Follicular cystic ovary disease may be defined by several observations. Essentially all signs relate to disruption of the normal endocrine events of the estrous cycle that results from this failure of ovulatory events. Key features of follicular cystic ovary disease include the presence of a thin-walled, fluid-filled structure > 25 mm in diameter and present for > 10 days in the absence of a corpus luteum on ultrasonographic imaging of the ovary. Alongside occasional behavioral signs of nymphomania, such as short interestrus intervals and excessive heat behavior, are endocrine changes that include a suboptimal luteinizing hormone surge and persistently elevated estradiol concentrations.
Etiology and Pathogenesis of Follicular Cystic Ovary Disease in Cows
Cystic ovary disease or syndrome is commonly considered to be associated with negative energy balance and stress factors in high-milk-production dairy cows. A genetic predisposition to partition glucose to the udder to prioritize lactose synthesis and milk production is characterized by insulin resistance in Holstein cattle; increasingly, genomics offers insight to future control.
The incidence of cystic ovary disease increases with age. Most cases occur within 3–8 weeks of parturition, at the first attempted postpartum ovulation, coinciding with peak daily milk production and rapidly decreasing body condition. The reported herd incidence is between 6% and 30% per lactation; the incidence may be higher in problem herds.(1 References A follicular cyst is a thin-walled, fluid-filled structure that is larger than a normal follicle. It fails to ovulate due to hormonal abnormalities in some post-partum cows, resulting in a stalled... read more )
During normal proestrus, regression of the corpus luteum coincides with development of a selected dominant follicle, and the growth of any additional follicles is inhibited. In animals that develop cystic ovary disease, ovulation fails to occur and the dominant follicle continues to enlarge.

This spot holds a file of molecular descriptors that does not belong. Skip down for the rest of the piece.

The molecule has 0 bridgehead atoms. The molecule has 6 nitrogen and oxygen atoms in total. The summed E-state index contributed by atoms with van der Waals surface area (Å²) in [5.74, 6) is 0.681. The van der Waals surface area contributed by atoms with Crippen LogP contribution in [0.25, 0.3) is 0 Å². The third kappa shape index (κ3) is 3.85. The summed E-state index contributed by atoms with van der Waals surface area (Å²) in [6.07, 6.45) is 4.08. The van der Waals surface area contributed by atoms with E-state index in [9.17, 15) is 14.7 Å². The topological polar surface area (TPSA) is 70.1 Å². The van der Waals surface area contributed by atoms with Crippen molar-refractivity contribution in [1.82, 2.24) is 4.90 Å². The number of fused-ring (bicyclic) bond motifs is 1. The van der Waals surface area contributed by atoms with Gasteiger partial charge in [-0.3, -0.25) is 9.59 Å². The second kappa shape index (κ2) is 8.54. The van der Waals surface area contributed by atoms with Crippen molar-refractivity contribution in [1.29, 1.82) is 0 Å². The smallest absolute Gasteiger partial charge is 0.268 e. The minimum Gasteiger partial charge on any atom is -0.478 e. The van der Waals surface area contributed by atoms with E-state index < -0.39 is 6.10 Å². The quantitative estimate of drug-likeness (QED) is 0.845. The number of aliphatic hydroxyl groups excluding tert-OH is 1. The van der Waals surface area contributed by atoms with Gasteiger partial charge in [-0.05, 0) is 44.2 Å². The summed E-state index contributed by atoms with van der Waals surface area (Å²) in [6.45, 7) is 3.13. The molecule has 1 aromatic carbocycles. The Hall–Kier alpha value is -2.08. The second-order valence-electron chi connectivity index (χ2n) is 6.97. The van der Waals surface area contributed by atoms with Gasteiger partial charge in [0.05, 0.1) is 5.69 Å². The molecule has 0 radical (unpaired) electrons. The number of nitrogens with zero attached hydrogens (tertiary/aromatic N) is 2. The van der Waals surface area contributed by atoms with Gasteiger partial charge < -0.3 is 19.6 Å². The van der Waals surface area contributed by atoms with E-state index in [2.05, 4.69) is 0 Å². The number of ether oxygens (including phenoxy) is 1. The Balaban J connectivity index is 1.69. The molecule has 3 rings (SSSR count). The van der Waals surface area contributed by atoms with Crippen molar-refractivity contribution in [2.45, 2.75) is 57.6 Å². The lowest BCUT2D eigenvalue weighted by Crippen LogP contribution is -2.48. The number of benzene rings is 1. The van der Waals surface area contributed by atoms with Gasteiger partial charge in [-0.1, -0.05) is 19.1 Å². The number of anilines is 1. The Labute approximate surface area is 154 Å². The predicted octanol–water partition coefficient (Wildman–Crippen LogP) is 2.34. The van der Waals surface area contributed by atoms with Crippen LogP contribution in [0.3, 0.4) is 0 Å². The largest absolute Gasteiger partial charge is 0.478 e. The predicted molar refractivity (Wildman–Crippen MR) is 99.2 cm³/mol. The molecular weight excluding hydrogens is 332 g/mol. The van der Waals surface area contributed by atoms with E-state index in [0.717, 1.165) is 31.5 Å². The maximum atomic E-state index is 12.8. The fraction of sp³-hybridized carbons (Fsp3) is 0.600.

An important component of the etiology of cystic ovary disease is the failure of positive feedback of follicular estrogen on the hypothalamus via estrogen receptor alpha to release sufficient gonadotropin-releasing hormone (Gn-RH) during estrus to trigger a luteinizing hormone surge. Metabolic compromise contributes to this failure through decreased Gn-RH activity and hence absence of the spike in luteinizing hormone. The end result is a failure of ovulation at the time of estrus. Moreover, other follicles may grow and form multiple cysts either bilaterally or unilaterally.
Grossly, follicular cysts resemble enlarged follicles, generally defined as varying in diameter from 25 to 60 mm. The size and form of an affected ovary depends on the number and size of cysts present. The cystic ovary is capable, at least initially, of steroidogenesis, and its products vary from estrogens to progesterone to androgens.
The actions of the various hormones produced or the absence of the stabilizing action of a large amount of progesterone from the normal corpus luteum during ∼75% of the estrous cycle (or both) is responsible for the changes observed in the genital tract, body conformation, and general behavior. Importantly, the absence of progesterone inhibits the normal upregulation of luteinizing hormone receptors required for delivering the luteinizing hormone surge that is necessary for achieving ovulation, so the reproductive cycle stalls.
Clinical Findings of Follicular Cystic Ovary Disease in Cows
Behavioral aberrations range from frequent, intermittent estrus to bull-like behavior, including mounting, pawing the ground, and bellowing. This behavior may be accompanied by masculinization of the head and neck. Relaxation of the vulva, perineum, and the large pelvic ligaments, which causes the tail head to be elevated, can occur in chronic cases. Some affected cows show these signs, but others may be sexually quiescent; anestrous or subestrous cows are common.
The affected ovaries generally are enlarged and rounded; however, their size varies by the number and size of the cysts. Their surface is smooth, elevated, and blisterlike. Cysts are frequently multiple and may be as large as 40–60 mm in diameter.
Under the influence of hormones produced by the cystic ovary or a lack of hormones (especially progesterone) normally present during estrous cycles, the uterus undergoes palpable changes, which in turn vary with the duration of the cystic condition. During the first week, the uterine wall is thickened and edematous as an extension of the preceding estrus. Toward the end of the first week, the uterine wall develops a spongelike consistency. In chronic cases, atony and atrophy of the uterine wall are common. Occasionally, the uterine horns become markedly shortened.